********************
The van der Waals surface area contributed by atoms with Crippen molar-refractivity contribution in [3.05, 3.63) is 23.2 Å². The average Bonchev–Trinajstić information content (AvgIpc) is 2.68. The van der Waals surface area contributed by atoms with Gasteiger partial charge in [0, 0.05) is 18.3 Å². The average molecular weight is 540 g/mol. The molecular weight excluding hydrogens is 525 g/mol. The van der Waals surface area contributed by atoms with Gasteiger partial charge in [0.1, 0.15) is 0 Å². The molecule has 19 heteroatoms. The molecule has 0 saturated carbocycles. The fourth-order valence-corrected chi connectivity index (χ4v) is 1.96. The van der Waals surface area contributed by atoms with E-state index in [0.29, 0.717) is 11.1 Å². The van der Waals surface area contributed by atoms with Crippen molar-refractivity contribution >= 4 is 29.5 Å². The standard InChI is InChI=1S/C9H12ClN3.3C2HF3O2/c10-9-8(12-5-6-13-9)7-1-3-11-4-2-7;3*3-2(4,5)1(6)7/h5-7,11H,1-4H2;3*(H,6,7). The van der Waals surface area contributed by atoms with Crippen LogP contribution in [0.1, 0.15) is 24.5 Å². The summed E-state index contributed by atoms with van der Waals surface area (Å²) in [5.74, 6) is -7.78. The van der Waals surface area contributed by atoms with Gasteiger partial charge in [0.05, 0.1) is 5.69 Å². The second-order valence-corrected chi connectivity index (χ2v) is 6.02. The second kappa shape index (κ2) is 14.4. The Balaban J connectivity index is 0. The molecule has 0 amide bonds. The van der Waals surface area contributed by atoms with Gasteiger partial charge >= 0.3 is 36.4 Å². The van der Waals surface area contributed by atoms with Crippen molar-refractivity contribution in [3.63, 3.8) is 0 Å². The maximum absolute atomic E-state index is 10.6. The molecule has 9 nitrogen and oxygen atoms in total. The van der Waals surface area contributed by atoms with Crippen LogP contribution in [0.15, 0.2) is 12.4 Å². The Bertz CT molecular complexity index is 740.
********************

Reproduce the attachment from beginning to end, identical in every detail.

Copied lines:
The van der Waals surface area contributed by atoms with Crippen molar-refractivity contribution in [3.05, 3.63) is 23.2 Å². The average Bonchev–Trinajstić information content (AvgIpc) is 2.68. The van der Waals surface area contributed by atoms with Gasteiger partial charge in [0, 0.05) is 18.3 Å². The average molecular weight is 540 g/mol. The molecular weight excluding hydrogens is 525 g/mol. The van der Waals surface area contributed by atoms with Gasteiger partial charge in [0.1, 0.15) is 0 Å². The molecule has 19 heteroatoms. The molecule has 0 saturated carbocycles. The fourth-order valence-corrected chi connectivity index (χ4v) is 1.96. The van der Waals surface area contributed by atoms with E-state index in [0.29, 0.717) is 11.1 Å². The van der Waals surface area contributed by atoms with Crippen molar-refractivity contribution >= 4 is 29.5 Å². The standard InChI is InChI=1S/C9H12ClN3.3C2HF3O2/c10-9-8(12-5-6-13-9)7-1-3-11-4-2-7;3*3-2(4,5)1(6)7/h5-7,11H,1-4H2;3*(H,6,7). The van der Waals surface area contributed by atoms with Crippen LogP contribution in [0.1, 0.15) is 24.5 Å². The summed E-state index contributed by atoms with van der Waals surface area (Å²) in [5.74, 6) is -7.78. The van der Waals surface area contributed by atoms with Gasteiger partial charge in [0.05, 0.1) is 5.69 Å². The second-order valence-corrected chi connectivity index (χ2v) is 6.02. The second kappa shape index (κ2) is 14.4. The Balaban J connectivity index is 0. The molecule has 0 amide bonds. The van der Waals surface area contributed by atoms with Gasteiger partial charge >= 0.3 is 36.4 Å². The van der Waals surface area contributed by atoms with Crippen molar-refractivity contribution in [3.63, 3.8) is 0 Å². The maximum absolute atomic E-state index is 10.6. The molecule has 9 nitrogen and oxygen atoms in total. The van der Waals surface area contributed by atoms with Crippen LogP contribution in [0.15, 0.2) is 12.4 Å². The Bertz CT molecular complexity index is 740.